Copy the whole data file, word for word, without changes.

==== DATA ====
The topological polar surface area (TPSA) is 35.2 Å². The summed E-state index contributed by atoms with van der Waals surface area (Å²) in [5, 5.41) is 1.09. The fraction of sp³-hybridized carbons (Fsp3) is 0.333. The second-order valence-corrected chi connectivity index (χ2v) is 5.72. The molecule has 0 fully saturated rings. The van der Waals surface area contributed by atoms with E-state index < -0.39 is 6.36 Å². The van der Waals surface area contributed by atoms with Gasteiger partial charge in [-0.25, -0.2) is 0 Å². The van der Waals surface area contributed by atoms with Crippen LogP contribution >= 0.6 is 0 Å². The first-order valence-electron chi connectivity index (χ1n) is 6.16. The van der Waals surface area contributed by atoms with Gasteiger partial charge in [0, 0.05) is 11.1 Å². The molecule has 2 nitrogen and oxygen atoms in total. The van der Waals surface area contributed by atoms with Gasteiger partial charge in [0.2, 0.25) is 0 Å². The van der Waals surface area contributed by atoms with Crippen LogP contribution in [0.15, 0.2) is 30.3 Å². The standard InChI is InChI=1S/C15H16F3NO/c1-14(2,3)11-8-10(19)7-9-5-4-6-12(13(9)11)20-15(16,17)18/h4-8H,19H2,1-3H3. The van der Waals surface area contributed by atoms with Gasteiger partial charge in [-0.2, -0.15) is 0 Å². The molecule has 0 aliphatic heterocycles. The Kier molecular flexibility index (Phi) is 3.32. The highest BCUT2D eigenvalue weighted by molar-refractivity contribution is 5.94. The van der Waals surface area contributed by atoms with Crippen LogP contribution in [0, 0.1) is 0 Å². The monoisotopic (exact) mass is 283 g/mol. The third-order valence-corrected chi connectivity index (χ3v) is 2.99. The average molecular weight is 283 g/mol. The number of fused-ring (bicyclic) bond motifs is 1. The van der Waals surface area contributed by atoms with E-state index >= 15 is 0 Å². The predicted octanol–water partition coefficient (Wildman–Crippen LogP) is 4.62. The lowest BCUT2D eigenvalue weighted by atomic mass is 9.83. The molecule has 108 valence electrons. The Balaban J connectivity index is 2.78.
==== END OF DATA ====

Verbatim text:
The topological polar surface area (TPSA) is 35.2 Å². The summed E-state index contributed by atoms with van der Waals surface area (Å²) in [5, 5.41) is 1.09. The fraction of sp³-hybridized carbons (Fsp3) is 0.333. The second-order valence-corrected chi connectivity index (χ2v) is 5.72. The molecule has 0 fully saturated rings. The van der Waals surface area contributed by atoms with E-state index < -0.39 is 6.36 Å². The van der Waals surface area contributed by atoms with Gasteiger partial charge in [-0.25, -0.2) is 0 Å². The van der Waals surface area contributed by atoms with Crippen LogP contribution >= 0.6 is 0 Å². The first-order valence-electron chi connectivity index (χ1n) is 6.16. The van der Waals surface area contributed by atoms with Gasteiger partial charge in [0, 0.05) is 11.1 Å². The molecule has 2 nitrogen and oxygen atoms in total. The van der Waals surface area contributed by atoms with Gasteiger partial charge in [0.2, 0.25) is 0 Å². The van der Waals surface area contributed by atoms with Crippen LogP contribution in [0.15, 0.2) is 30.3 Å². The standard InChI is InChI=1S/C15H16F3NO/c1-14(2,3)11-8-10(19)7-9-5-4-6-12(13(9)11)20-15(16,17)18/h4-8H,19H2,1-3H3. The van der Waals surface area contributed by atoms with Gasteiger partial charge in [-0.2, -0.15) is 0 Å². The molecule has 0 aliphatic heterocycles. The Kier molecular flexibility index (Phi) is 3.32. The highest BCUT2D eigenvalue weighted by molar-refractivity contribution is 5.94. The van der Waals surface area contributed by atoms with Crippen LogP contribution in [0, 0.1) is 0 Å². The monoisotopic (exact) mass is 283 g/mol. The third-order valence-corrected chi connectivity index (χ3v) is 2.99. The average molecular weight is 283 g/mol. The number of fused-ring (bicyclic) bond motifs is 1. The van der Waals surface area contributed by atoms with E-state index >= 15 is 0 Å². The predicted octanol–water partition coefficient (Wildman–Crippen LogP) is 4.62. The lowest BCUT2D eigenvalue weighted by atomic mass is 9.83. The molecule has 108 valence electrons. The Balaban J connectivity index is 2.78.